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Marsha Ann Bower, David H. Trinklein and John M. Brown

Recent trends in greenhouse container production suggest using ebb and flow irrigation for water conservation and pollution control. A major problem in this system is management of soil borne pathogens. Some species of Trichoderma, a beneficial fungi, are known to control Pythium and Phytopthora in container production. This study investigates the potential of applying a Trichoderma conidial spore suspension in an ebb and flow irrigation system. Trichoderma conidia were collected from culture and placed in 101 l stock solution tanks at 10-2 and 10-4 colony forming units (CFU) per ml. Six inch container grown Dendranthema grandiflora `Delano', were irrigated as needed. To determine Trichoderma density in the root environment, soil samples were acquired from the container at 7 day intervals. Results showed that initial population densities of 10-4 CFU/ml were required to achieve adequate container populations to control disease after one irrigation. This study successfully demonstrated that Trichoderma could be dispersed through irrigation water into container plants in an ebb and flow system.

Free access

Raymond Baptiste, Lurline Marsh, Dyremple Marsh and David Trinklein

Low temperatures adversely affect legume- Rhizobium symbiosis in the temperate regions. Plant growth and N-fixation of two pigeonpea and two cowpea genotypes were examined at three temperature regimes (20/10 C, 30120 C and 38/25 C day/night). Sterilized seeds were inoculated with broth culture containing approximately 1 × 109 cells ml-1 of Bradyrhizobium USDA 3278, 3458 and 3472. Nitrogen fixation by pigeonpea was inhibited at 20/10 C. Cowpea IT82E-16 inoculated with USDA 3458 at 20/10 C produced the greatest amount of nodules. Inoculation had no effect on Nitrogenase activity in pigeonpea. Pinkeye Purple Hull inoculated with USDA 3472 at 20110 C had the highest Nitrogenase activity. These results indicate a wide degree of variability among genotypes and Bradyrhizobium in their response to temperature.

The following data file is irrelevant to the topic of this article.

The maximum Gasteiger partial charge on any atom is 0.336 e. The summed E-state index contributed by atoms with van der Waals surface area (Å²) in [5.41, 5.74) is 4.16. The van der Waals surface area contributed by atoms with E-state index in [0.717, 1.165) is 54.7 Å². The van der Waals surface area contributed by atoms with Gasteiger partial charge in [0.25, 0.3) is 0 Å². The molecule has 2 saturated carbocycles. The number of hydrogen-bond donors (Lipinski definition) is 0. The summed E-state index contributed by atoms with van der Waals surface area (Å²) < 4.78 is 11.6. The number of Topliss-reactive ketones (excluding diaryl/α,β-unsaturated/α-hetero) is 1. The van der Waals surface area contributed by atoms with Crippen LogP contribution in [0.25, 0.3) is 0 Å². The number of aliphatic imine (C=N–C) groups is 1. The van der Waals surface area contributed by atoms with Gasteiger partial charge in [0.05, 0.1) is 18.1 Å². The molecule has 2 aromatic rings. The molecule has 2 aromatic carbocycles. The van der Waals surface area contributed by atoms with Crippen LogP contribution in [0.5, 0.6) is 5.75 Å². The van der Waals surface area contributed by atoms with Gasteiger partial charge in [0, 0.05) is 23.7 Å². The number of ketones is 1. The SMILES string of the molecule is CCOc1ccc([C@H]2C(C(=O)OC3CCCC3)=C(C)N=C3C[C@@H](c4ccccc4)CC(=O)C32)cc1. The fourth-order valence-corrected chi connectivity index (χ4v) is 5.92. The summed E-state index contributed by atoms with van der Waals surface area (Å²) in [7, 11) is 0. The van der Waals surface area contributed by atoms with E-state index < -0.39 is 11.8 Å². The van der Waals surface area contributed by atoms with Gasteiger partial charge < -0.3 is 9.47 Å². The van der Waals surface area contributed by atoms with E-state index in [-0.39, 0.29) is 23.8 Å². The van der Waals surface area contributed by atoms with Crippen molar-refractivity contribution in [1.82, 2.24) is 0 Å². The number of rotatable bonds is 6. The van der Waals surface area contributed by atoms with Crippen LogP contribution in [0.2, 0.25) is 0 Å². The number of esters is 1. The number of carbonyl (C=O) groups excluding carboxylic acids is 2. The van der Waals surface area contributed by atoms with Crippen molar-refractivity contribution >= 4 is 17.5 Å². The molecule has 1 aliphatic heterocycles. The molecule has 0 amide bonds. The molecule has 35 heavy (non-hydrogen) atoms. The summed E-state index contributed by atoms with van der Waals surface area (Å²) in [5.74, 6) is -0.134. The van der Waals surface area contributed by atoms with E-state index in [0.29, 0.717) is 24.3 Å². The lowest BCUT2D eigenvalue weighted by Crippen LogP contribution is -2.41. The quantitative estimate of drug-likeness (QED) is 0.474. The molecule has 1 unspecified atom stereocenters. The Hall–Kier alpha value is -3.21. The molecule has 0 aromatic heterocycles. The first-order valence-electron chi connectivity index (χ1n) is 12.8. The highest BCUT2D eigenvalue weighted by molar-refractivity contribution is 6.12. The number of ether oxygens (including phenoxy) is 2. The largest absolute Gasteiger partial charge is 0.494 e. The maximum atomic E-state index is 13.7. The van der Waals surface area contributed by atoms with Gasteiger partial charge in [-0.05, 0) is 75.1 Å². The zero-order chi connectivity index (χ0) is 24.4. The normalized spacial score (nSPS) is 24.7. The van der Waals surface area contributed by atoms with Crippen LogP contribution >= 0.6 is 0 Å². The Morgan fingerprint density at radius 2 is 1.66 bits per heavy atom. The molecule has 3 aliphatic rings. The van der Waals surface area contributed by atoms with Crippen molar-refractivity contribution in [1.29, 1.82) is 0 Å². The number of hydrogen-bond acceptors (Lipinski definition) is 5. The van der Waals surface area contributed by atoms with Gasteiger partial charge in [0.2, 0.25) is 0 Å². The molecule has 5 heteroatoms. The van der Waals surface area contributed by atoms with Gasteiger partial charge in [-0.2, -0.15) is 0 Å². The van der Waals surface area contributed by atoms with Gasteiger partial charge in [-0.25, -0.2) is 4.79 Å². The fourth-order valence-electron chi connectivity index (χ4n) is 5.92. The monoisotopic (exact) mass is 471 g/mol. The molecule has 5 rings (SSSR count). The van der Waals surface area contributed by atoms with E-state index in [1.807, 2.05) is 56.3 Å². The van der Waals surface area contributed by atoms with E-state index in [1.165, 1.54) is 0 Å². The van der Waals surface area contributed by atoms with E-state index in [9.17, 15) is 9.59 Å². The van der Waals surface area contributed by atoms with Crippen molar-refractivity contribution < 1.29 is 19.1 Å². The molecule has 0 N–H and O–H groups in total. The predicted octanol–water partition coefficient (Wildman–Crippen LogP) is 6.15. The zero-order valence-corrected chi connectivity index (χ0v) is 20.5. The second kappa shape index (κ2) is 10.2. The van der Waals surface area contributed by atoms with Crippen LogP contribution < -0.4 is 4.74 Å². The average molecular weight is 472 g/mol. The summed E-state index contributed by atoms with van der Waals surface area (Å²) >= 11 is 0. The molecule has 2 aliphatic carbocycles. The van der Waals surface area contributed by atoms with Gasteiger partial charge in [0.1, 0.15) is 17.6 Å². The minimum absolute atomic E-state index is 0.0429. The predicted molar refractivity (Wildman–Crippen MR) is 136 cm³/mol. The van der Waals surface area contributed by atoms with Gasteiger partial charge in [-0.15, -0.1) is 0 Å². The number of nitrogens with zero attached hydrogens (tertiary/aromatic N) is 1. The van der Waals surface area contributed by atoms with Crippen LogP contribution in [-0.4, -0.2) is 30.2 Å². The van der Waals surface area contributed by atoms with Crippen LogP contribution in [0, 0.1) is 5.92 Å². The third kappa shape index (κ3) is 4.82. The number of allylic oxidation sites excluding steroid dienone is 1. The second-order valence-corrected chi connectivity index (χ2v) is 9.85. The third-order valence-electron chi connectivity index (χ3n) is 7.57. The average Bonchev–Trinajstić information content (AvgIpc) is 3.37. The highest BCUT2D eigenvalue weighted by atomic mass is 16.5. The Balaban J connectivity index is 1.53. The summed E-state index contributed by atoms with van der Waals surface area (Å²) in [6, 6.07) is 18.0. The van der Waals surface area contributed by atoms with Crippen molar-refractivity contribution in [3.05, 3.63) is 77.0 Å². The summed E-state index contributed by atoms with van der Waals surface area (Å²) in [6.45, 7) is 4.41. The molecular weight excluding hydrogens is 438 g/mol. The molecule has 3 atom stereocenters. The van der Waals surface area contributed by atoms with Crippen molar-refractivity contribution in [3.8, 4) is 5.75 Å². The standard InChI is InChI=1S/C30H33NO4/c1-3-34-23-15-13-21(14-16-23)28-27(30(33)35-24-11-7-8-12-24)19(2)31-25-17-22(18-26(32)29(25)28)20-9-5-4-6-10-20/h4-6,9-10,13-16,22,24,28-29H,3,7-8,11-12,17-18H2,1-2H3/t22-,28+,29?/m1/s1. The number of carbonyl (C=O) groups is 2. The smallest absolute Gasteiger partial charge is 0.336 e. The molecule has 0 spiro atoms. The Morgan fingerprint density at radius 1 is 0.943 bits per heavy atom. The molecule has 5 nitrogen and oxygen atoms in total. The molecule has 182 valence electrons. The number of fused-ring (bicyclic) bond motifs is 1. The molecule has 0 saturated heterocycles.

Open access

Brian Dintelmann, David Trinklein and Kevin Bradley

An experiment was conducted in 2017 and 2018 to determine the sensitivity of common garden annuals to sublethal rates of 2,4-dichlorophenoxyacetic acid (2,4-D) and dicamba with or without glyphosate. Sublethal rates corresponding to 1/10×, 1/100×, and 1/300× of the full labeled rate (1×) of 2,4-D (1.0 lb/acre), 2,4-D plus glyphosate (1.0 lb/acre plus 1.0 lb/acre), dicamba (0.5 lb/acre), and dicamba plus glyphosate (0.5 lb/acre plus 1.0 lb/acre) were applied to ‘Prelude’ wax begonia (Begonia ×semperflorens-cultorum), ‘Wizard’ coleus (Solenostemon scutellarioides), ‘Pinto’ zonal geranium (Pelargonium ×hortorum), ‘Dazzler’ impatiens (Impatiens walleriana), ‘Bonanza’ french marigold (Tagetes patula), ‘Hurrah’ petunia (Petunia hybrida), ‘Titan’ madagascar periwinkle (Catharanthus roseus), and ‘Double Zahara’ zinnia (Zinnia marylandica). Visible injury, plant height, number of flowers, and dry weight were recorded at specific time intervals after treatment. When averaged across all annual plant species, the 1/10× rate of 2,4-D plus glyphosate resulted in 51% injury 28 days after treatment, whereas the 1/10× rate of dicamba plus glyphosate resulted in 43% injury. Treatments causing the greatest injury also resulted in the greatest reduction of dry weight, height, and flower production. Coleus was the most sensitive species in the study; dry weight was reduced by 16% and 18% compared with the nontreated controls from 1/300× rates of 2,4-D plus glyphosate and dicamba plus glyphosate, respectively. French marigold and zonal geranium had greater sensitivity to treatments containing 2,4-D, but coleus and zinnia had greater sensitivity to treatments containing dicamba. Petunia exhibited a high tolerance to 2,4-D or dicamba applied alone (>6% injury) but was highly sensitive when glyphosate was added to 2,4-D and dicamba (<65% injury). The 1/100× and 1/300× rates that are likely to equate to sublethal rates in field settings, resulted in less than 15% injury across all flower species except coleus and petunia.